Unspoken words say more than spoken.
I asked A.G. Lafley, former CEO of Procter and Gamble, a question he only partially answered. He began with “if” statements but never finished. Here’s how it went down.
“I’m interested in how leading changed you and what you did to navigate those changes.”
A.G. pushed his fingers up under his chin and paused a good while. “If you know yourself … and if you are comfortable being yourself … if you have passion for what you do and know how you add value …”
A.G. didn’t complete the thought.
Finally he added, “The jobs I had were my chance to practice.”
What A.G. Lafley didn’t say:
A.G. didn’t say leading changed him. Actually, he implied it hadn’t.
I’m sure A.G. learned many things about leading. You can’t lead a multinational, fortune 500 organization and not be a learner.
However, the implication I took from A.G’s. answer was that leading hadn’t changed him as a person.
Warren Bennis sheds light:
This morning I reached for my copy of Bennis’ seminal work, “On Becoming a Leader.” Bennis says, “… people begin to lead that moment when they decide for themselves how to be.”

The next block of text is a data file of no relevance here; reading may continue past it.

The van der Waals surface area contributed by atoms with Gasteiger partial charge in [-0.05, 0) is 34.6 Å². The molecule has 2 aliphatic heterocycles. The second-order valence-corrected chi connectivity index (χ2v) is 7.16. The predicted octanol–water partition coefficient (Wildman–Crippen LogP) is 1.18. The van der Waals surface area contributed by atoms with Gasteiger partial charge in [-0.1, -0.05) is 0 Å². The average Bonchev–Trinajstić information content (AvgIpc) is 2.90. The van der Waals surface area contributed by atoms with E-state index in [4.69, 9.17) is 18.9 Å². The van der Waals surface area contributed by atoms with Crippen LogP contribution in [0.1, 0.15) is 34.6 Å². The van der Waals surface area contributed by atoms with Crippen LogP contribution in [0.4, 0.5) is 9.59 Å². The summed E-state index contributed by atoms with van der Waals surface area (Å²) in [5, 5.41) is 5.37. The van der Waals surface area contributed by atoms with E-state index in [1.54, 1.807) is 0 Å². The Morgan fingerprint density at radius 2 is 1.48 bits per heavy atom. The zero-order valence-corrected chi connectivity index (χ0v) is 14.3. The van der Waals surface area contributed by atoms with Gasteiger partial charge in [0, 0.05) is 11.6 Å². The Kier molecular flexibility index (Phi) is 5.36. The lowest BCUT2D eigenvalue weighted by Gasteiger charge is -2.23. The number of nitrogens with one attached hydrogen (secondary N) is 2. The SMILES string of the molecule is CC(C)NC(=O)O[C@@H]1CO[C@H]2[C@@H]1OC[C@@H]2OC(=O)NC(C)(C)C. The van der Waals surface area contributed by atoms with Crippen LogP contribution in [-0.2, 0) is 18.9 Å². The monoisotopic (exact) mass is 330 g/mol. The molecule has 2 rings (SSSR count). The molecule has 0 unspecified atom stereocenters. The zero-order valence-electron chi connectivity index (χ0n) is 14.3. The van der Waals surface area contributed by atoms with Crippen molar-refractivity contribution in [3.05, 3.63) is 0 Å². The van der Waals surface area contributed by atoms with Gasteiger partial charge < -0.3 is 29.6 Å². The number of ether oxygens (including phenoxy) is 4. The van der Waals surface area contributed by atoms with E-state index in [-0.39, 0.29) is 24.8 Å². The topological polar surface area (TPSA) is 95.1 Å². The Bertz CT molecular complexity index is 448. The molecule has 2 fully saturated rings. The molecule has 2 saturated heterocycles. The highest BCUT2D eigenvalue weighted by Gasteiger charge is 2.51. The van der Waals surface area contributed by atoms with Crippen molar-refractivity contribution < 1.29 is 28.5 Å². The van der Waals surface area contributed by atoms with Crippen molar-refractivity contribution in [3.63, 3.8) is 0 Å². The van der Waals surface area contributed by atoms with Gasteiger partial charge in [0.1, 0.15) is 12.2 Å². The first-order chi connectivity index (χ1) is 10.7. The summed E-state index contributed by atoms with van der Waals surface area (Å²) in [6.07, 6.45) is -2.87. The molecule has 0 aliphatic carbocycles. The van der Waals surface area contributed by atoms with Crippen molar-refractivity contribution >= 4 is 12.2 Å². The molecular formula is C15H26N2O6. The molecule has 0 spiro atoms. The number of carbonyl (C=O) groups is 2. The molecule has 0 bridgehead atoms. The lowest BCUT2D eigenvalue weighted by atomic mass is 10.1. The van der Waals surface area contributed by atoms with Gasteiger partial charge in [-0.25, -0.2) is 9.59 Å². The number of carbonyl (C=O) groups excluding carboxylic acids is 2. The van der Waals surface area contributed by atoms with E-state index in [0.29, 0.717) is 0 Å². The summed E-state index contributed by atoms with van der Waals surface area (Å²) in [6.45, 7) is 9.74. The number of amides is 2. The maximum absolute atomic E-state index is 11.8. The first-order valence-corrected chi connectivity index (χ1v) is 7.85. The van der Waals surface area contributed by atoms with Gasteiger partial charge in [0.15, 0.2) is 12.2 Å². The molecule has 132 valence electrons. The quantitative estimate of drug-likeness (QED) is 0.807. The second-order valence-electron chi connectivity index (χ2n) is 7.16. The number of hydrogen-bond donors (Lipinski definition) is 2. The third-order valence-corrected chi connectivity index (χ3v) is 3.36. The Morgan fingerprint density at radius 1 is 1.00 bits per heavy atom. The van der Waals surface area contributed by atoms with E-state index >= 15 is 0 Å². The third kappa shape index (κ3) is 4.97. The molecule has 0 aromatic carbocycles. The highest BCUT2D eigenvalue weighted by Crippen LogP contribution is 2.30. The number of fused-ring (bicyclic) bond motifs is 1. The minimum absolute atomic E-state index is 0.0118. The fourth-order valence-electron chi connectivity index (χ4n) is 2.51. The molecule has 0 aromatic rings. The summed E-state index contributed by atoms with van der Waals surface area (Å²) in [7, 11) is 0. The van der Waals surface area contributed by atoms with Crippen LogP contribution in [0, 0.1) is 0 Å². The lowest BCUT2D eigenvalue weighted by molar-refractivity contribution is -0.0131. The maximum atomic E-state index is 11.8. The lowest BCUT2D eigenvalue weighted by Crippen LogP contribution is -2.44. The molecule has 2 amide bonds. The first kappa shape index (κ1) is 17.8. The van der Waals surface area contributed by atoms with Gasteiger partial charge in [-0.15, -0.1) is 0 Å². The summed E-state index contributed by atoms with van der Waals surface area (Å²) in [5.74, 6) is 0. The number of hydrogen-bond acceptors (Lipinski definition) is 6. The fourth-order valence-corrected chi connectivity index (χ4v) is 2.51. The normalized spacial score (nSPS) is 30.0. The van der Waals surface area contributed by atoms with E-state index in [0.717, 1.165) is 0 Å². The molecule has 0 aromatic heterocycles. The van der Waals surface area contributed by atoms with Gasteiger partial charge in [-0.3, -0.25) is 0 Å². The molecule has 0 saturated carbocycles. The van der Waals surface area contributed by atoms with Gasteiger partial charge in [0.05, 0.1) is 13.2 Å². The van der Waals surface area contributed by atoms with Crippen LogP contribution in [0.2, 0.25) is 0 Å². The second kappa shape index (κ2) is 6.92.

He goes on, “… [separate] who you are and who you want to be from what the world thinks you are and wants you to be.”
Why leading didn’t change A.G. Lafley:
I don’t think leading changed A.G. Lafley because he had decided “how to be” before he assumed his leadership role.
Leaders spend too much time searching for the next management strategy or leadership technique. The “leadership flavor of the day” dominates them.
Choose “how to be” before seeking strategies and adopting methods.
What are the pros and cons of viewing leadership as a way of being before it is a way of doing?
My exchange with A.G Lafley happened at HSM’s Elite Leadership Program I attended in New York City. It’s was an intimate setting with Jim Collins, A.G. Lafley, Calvin Klein, and Jack Welch.